For UC Davis patients with flu symptoms
Most people who get the flu require no specific treatment other than rest, lots of fluids and perhaps acetaminophen for fever (aspirin is not recommended). Probably the most important thing for a person with the flu is to try not to pass it on to someone else.
If you get flu symptoms of fever, cough, sore throat and aches, UC Davis doctors recommend the following:
- Stay home. Do not go to work or school. Limit your visitors so you have contact with as few people as possible.
- Cover your mouth with a tissue when you cough or sneeze. Throw away the tissue and wash your hands when done.
- Wash your hands frequently so you will not pass the virus from your hands to other people. Wash with soap and warm water for 15 to 20 seconds. When soap and water are not available, you can use alcohol-based disposable hand wipes or gel sanitizers. Rub your hands until the gel is dry.
- Drink plenty of fluids to avoid dehydration.
- You may take over-the-counter cough medications. Unless you have been told to avoid acetaminophen, you may use it for fever as instructed on the bottle.
- Call your doctor if you do not start to feel better within 5 to 7 days.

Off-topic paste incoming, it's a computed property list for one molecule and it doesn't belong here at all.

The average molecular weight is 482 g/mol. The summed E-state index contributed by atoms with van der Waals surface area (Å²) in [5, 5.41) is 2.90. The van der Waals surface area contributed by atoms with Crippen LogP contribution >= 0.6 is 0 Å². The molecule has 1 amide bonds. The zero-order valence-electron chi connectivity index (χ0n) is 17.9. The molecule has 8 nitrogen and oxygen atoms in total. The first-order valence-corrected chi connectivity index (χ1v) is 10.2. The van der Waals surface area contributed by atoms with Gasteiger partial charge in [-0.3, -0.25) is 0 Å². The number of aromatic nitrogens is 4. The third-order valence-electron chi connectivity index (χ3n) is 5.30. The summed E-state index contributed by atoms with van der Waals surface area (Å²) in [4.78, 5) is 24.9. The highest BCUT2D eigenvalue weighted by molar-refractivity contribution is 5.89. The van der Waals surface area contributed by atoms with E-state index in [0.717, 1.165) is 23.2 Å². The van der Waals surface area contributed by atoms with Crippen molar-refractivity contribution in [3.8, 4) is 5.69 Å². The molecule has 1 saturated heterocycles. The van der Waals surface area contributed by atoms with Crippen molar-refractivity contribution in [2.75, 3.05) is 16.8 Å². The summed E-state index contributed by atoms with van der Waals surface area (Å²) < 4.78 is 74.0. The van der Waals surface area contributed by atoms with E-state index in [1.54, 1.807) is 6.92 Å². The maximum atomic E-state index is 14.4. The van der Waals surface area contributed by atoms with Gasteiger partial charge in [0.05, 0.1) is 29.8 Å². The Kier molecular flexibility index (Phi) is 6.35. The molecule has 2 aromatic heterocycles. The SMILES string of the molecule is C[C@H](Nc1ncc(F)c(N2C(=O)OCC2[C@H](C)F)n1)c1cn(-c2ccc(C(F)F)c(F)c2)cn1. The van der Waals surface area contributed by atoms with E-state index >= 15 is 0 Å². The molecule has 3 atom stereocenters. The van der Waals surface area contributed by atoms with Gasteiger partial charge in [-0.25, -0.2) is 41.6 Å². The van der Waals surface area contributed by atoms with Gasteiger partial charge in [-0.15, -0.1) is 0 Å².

- If you have emphysema, heart disease, diabetes or other chronic health problems, call your doctor’s office. Your physician may want to see you and prescribe medications. Also call your doctor if you do not start to feel better within 5 to 7 days.
- See a doctor right away if you develop trouble breathing, cannot take fluids or have trouble thinking clearly. Either go to your doctor’s office or go to a local urgent care center or emergency room.
- Family members who have heart or lung disease, diabetes or other serious chronic conditions and who have been exposed to you may require medication to prevent them from getting the flu. They should contact their physician.
If you have flu symptoms and are visiting a UC Davis primary care clinic, please call ahead first for instructions or send someone into the clinic while you wait in the car. Patient care providers may issue a mask and arrange a separate room for you immediately to avoid exposing others in the waiting room.
If you believe you have an emergency, always dial 9-1-1.